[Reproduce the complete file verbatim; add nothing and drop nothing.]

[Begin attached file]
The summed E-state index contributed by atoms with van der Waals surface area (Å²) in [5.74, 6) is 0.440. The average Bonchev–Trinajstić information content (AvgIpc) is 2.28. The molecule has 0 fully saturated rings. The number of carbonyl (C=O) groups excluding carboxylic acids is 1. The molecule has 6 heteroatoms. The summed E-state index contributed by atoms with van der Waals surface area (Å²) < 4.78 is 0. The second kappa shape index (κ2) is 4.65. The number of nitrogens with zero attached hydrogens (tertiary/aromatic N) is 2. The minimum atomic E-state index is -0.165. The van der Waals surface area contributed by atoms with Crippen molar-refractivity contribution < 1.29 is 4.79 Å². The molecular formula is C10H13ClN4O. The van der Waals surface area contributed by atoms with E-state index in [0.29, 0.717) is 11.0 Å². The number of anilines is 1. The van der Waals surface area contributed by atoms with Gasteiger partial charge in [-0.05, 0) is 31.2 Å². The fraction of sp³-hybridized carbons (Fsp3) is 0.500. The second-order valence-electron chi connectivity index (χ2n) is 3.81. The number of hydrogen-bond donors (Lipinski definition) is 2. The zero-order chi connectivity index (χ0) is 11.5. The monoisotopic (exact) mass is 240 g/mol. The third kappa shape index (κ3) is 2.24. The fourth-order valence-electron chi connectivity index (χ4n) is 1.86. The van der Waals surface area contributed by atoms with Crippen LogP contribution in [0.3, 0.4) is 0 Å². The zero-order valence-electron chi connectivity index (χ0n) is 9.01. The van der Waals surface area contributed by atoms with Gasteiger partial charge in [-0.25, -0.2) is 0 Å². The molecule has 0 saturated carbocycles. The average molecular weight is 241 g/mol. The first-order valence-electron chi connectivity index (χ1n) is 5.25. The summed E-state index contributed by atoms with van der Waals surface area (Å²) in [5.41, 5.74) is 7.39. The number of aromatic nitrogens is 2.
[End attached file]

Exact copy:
The summed E-state index contributed by atoms with van der Waals surface area (Å²) in [5.74, 6) is 0.440. The average Bonchev–Trinajstić information content (AvgIpc) is 2.28. The molecule has 0 fully saturated rings. The number of carbonyl (C=O) groups excluding carboxylic acids is 1. The molecule has 6 heteroatoms. The summed E-state index contributed by atoms with van der Waals surface area (Å²) < 4.78 is 0. The second kappa shape index (κ2) is 4.65. The number of nitrogens with zero attached hydrogens (tertiary/aromatic N) is 2. The minimum atomic E-state index is -0.165. The van der Waals surface area contributed by atoms with Crippen molar-refractivity contribution < 1.29 is 4.79 Å². The molecular formula is C10H13ClN4O. The van der Waals surface area contributed by atoms with E-state index in [0.29, 0.717) is 11.0 Å². The number of anilines is 1. The van der Waals surface area contributed by atoms with Gasteiger partial charge in [-0.05, 0) is 31.2 Å². The fraction of sp³-hybridized carbons (Fsp3) is 0.500. The second-order valence-electron chi connectivity index (χ2n) is 3.81. The number of hydrogen-bond donors (Lipinski definition) is 2. The zero-order chi connectivity index (χ0) is 11.5. The monoisotopic (exact) mass is 240 g/mol. The third kappa shape index (κ3) is 2.24. The fourth-order valence-electron chi connectivity index (χ4n) is 1.86. The van der Waals surface area contributed by atoms with Crippen LogP contribution in [0.3, 0.4) is 0 Å². The zero-order valence-electron chi connectivity index (χ0n) is 9.01. The van der Waals surface area contributed by atoms with Gasteiger partial charge in [-0.25, -0.2) is 0 Å². The molecule has 0 saturated carbocycles. The average molecular weight is 241 g/mol. The first-order valence-electron chi connectivity index (χ1n) is 5.25. The summed E-state index contributed by atoms with van der Waals surface area (Å²) in [5.41, 5.74) is 7.39. The number of aromatic nitrogens is 2.